Britain From Above was the penultimate project discussed by Sandra Brauer from English Heritage.  A vast collection of 95,000 negatives needed to be catalogued, along with events and outreach projects to promote the archive, and publication of the Aerofilms story.  It’s free to register on the site and then users can comment on the photographs and join in online discussions.  My favourite part of this presentation was the knitted planes and I’ve already got my hands on some patterns to try them out!  I also liked the way users can add locations into the photographs too, and that the volunteer community encouraged everyone to contribute.

The final talk was on ‘Diaries of the First World War’ by Jim O’Donnell and any talk that includes slides of animals always has my attention!  Jim is the project developer for Zooniverse, and in partnership with the Imperial War Museum, is carrying out a large-scale ‘citizen history’ project.  Diaries from the First World War, held by the National Archives, are going to be uploaded onto a website and tags added, from location geotags to classifying the weather and any objects mentioned.  It was fascinating to see the process behind the creation of the different categories of tag, and the processes reminded me of a project I worked on last year creating a database for a museum catalogue.  The project itself also made me think of a similar project that relies on collaboration with the public to transcribe letters about aspects of Irish life during this period, Letters of 1916 (http://dh.tcd.ie/letters1916/diyhistory/items/show/35)  Zooniverse has a wealth of projects on the website – https://www.zooniverse.org/ – to get involved with, I only wish I had more time!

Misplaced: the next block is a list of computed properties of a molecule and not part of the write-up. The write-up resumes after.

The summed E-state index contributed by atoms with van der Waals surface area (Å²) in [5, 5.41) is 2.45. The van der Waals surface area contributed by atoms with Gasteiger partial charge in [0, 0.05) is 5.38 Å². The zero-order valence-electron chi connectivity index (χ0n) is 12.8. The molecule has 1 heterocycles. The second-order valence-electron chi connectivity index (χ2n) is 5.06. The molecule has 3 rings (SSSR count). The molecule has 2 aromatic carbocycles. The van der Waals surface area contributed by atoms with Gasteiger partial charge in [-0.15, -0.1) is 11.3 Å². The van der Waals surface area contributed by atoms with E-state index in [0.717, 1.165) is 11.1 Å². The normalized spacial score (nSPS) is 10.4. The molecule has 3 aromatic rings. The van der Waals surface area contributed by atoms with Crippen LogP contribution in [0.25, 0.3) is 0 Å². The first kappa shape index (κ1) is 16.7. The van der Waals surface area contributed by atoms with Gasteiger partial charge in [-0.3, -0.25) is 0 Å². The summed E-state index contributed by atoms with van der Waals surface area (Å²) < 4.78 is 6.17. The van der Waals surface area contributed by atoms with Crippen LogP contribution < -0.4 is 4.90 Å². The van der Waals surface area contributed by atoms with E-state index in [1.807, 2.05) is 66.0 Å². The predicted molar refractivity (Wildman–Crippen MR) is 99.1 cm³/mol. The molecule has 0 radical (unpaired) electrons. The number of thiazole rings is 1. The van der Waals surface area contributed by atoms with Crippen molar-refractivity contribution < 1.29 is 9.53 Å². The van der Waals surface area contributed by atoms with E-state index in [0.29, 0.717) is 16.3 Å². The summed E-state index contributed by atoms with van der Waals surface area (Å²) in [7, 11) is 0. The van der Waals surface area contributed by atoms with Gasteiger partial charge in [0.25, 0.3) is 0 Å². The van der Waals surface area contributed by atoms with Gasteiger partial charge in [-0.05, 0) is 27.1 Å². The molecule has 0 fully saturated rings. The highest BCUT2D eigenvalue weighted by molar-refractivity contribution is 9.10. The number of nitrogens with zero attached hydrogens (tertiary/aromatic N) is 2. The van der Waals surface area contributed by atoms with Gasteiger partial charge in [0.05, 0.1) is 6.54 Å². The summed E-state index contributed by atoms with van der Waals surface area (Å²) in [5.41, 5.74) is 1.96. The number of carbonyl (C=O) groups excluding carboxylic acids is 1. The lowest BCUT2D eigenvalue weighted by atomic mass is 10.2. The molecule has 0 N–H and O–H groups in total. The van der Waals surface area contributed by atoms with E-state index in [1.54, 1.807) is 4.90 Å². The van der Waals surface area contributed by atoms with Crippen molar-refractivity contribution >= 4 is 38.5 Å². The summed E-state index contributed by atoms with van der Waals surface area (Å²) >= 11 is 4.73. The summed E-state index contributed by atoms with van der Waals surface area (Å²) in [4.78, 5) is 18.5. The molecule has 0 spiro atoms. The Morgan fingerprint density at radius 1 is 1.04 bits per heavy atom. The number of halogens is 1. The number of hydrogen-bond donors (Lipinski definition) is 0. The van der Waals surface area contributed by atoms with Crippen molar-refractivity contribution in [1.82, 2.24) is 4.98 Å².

Categorising the diary data

images4Unfortunately I missed the closing keynote by Michael Gorman of the Science Gallery in Dublin, which was a shame as I just heard his colleague Ian speak at the Irish Museum Association’s Museums & Technology seminar the week before and he was very entertaining.  All in all I thought the day was good value for money, had a great location – both for being in the middle of a great museum and having good facilities, and was well planned time wise.  I met some lovely people who gave me helpful suggestions of contacts to make and technologies to try, and learned so much I need more hours in the day to look over my notes and try out the projects discussed!